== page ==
Exercise as medicine for cancer: Q&A with Kerri Winters-Stone

Cancer patients don’t need to avoid physical exertion, including exercise – contrary to once widely held belief. Exercise is not only safe during and after cancer treatment, studies have found...

Check out the Knight Cancer pilot project award winners

Preventing skin cancer with a DNA-repair enzyme. Understanding how microRNAs modify cancer immunity. Using zebrafish embryos to rapidly assess toxicity of anticancer drug combinations. These are...

How strength training may improve cancer survival

Cancer survivors who engage in strength training or other vigorous physical activity tend to live longer and have a lower risk of recurrence than those who don’t work out. A new study helps explain...

Unmasking the cost of cancer drug development

Cancer drug R&D spending may be a fraction of the estimate cited by the biopharmaceutical industry. The average price of anticancer drugs has been rising by about 10 percent annually in...

Surviving sarcoma: a free educational conference for patients, families

Sarcoma patients and their families are invited to participate in an interactive panel discussion and have their questions answered by OHSU physicians and surgeons who focus on the cancer, which...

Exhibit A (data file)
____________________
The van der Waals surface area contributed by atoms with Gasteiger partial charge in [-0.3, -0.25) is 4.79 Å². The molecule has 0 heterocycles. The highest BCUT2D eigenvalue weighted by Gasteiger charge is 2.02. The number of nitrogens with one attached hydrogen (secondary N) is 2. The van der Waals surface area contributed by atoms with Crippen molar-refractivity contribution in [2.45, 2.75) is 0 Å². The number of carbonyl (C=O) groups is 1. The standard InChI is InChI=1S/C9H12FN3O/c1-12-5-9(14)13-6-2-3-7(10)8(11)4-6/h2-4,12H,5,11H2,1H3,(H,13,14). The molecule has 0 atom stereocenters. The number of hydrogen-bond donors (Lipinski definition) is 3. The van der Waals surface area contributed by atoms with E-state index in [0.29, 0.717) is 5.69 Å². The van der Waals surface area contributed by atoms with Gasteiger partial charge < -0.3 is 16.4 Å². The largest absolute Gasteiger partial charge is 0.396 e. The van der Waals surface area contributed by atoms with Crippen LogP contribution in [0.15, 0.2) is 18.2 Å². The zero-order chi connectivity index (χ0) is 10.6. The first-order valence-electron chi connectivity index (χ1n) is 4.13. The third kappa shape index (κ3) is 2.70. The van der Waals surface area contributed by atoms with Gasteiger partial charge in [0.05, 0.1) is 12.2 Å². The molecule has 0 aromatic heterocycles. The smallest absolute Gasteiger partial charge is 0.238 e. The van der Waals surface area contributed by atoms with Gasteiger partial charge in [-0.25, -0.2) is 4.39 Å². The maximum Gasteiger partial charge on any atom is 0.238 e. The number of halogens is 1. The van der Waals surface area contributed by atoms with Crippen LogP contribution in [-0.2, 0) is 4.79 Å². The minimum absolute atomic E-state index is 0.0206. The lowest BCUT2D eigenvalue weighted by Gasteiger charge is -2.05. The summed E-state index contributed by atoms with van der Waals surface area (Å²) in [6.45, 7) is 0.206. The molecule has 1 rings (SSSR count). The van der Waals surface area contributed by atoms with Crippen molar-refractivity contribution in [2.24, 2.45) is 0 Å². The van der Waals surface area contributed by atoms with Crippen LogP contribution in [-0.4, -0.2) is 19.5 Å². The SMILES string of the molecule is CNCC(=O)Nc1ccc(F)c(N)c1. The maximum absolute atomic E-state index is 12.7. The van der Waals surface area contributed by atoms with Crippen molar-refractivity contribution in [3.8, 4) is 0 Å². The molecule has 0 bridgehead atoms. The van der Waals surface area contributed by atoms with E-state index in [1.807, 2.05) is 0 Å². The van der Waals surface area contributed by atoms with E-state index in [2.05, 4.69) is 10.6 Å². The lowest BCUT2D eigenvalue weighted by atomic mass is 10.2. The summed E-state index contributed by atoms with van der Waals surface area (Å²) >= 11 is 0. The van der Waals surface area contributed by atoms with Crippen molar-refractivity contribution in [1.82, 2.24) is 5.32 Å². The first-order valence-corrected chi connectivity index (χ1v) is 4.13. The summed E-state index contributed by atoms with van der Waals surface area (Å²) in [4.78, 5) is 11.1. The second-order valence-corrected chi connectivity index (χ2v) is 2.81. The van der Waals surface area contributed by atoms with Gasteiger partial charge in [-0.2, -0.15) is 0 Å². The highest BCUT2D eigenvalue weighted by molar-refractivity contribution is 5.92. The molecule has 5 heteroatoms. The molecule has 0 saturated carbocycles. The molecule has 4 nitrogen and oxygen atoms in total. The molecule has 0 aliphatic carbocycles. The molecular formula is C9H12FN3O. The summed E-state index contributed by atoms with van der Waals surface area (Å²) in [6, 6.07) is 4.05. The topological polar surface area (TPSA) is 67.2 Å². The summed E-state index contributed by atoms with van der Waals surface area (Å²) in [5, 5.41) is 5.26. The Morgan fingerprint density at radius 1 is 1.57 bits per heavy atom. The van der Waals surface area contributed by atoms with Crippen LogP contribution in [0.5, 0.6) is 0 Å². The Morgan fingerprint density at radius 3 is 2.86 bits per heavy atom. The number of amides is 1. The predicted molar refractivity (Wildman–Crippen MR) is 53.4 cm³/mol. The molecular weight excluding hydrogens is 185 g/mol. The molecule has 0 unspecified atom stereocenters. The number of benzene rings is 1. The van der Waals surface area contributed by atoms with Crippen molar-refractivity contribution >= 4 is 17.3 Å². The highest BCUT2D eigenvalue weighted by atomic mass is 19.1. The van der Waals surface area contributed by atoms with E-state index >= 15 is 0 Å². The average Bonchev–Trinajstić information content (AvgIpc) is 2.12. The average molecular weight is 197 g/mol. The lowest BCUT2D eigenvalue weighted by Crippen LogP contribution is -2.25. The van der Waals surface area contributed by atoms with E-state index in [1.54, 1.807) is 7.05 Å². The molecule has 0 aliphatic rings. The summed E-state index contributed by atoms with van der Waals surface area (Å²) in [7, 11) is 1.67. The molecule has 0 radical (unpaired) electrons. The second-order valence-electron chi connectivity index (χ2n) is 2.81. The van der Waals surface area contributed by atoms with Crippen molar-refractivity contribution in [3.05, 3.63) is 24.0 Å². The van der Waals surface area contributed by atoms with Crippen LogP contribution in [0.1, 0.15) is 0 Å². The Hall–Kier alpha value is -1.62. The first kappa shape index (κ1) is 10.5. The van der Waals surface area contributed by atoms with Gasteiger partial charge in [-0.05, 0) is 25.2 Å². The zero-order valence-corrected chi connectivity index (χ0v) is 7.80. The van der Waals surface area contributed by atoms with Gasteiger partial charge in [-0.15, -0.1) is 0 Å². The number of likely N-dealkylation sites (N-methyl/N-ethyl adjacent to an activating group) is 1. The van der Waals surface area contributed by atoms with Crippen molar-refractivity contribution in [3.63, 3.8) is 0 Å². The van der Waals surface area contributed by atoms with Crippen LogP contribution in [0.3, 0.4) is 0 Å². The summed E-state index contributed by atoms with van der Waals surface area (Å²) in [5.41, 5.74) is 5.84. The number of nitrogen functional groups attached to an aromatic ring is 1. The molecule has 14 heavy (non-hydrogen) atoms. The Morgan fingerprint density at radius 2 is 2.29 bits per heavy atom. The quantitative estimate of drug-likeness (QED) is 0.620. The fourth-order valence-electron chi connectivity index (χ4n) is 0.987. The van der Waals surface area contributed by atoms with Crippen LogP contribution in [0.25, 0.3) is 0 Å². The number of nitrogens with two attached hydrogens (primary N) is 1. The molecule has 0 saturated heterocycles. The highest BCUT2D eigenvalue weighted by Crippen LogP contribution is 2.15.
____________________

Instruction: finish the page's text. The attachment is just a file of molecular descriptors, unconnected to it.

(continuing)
Widely used prostate cancer treatment may worsen risk of falls

Men with prostate cancer became more vulnerable to falls if they used androgen deprivation therapy, and the heightened risk of falling persisted for more than a year after ending therapy, a study...

Oregon’s Death with Dignity Act, 20 years later

In 1997, Oregon became the first state to make it legal for terminally ill patients to self-administer a prescription to hasten death. A review of 991 cases of lethal self-medication through...

Lessons from Oregon about end-of-life care

At the end of life, people in Oregon are more likely to have their care wishes honored, less likely to be hospitalized and more likely to use home hospice services compared with people in...